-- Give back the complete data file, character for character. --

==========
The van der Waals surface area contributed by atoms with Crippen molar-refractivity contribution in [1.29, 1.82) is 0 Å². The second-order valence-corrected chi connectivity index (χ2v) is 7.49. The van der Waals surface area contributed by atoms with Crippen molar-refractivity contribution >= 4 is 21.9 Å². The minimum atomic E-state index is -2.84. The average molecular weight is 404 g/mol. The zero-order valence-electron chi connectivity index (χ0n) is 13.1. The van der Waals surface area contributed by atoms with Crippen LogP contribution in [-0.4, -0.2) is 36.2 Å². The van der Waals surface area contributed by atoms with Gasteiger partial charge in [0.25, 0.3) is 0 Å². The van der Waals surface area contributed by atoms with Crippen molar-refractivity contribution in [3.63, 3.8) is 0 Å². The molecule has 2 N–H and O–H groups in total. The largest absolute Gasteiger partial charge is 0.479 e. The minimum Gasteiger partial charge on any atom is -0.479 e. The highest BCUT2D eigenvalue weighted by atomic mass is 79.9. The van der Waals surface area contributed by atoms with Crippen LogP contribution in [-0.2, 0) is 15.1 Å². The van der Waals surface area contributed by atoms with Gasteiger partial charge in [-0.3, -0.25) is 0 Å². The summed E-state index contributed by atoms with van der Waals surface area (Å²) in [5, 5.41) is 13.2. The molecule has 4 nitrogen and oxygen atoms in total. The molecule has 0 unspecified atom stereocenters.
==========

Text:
The van der Waals surface area contributed by atoms with Crippen molar-refractivity contribution in [1.29, 1.82) is 0 Å². The second-order valence-corrected chi connectivity index (χ2v) is 7.49. The van der Waals surface area contributed by atoms with Crippen molar-refractivity contribution >= 4 is 21.9 Å². The minimum atomic E-state index is -2.84. The average molecular weight is 404 g/mol. The zero-order valence-electron chi connectivity index (χ0n) is 13.1. The van der Waals surface area contributed by atoms with Crippen LogP contribution in [-0.4, -0.2) is 36.2 Å². The van der Waals surface area contributed by atoms with Gasteiger partial charge in [0.25, 0.3) is 0 Å². The van der Waals surface area contributed by atoms with Crippen molar-refractivity contribution in [3.63, 3.8) is 0 Å². The molecule has 2 N–H and O–H groups in total. The largest absolute Gasteiger partial charge is 0.479 e. The minimum Gasteiger partial charge on any atom is -0.479 e. The highest BCUT2D eigenvalue weighted by atomic mass is 79.9. The van der Waals surface area contributed by atoms with Crippen LogP contribution in [-0.2, 0) is 15.1 Å². The van der Waals surface area contributed by atoms with Gasteiger partial charge in [-0.3, -0.25) is 0 Å². The summed E-state index contributed by atoms with van der Waals surface area (Å²) in [5, 5.41) is 13.2. The molecule has 4 nitrogen and oxygen atoms in total. The molecule has 0 unspecified atom stereocenters.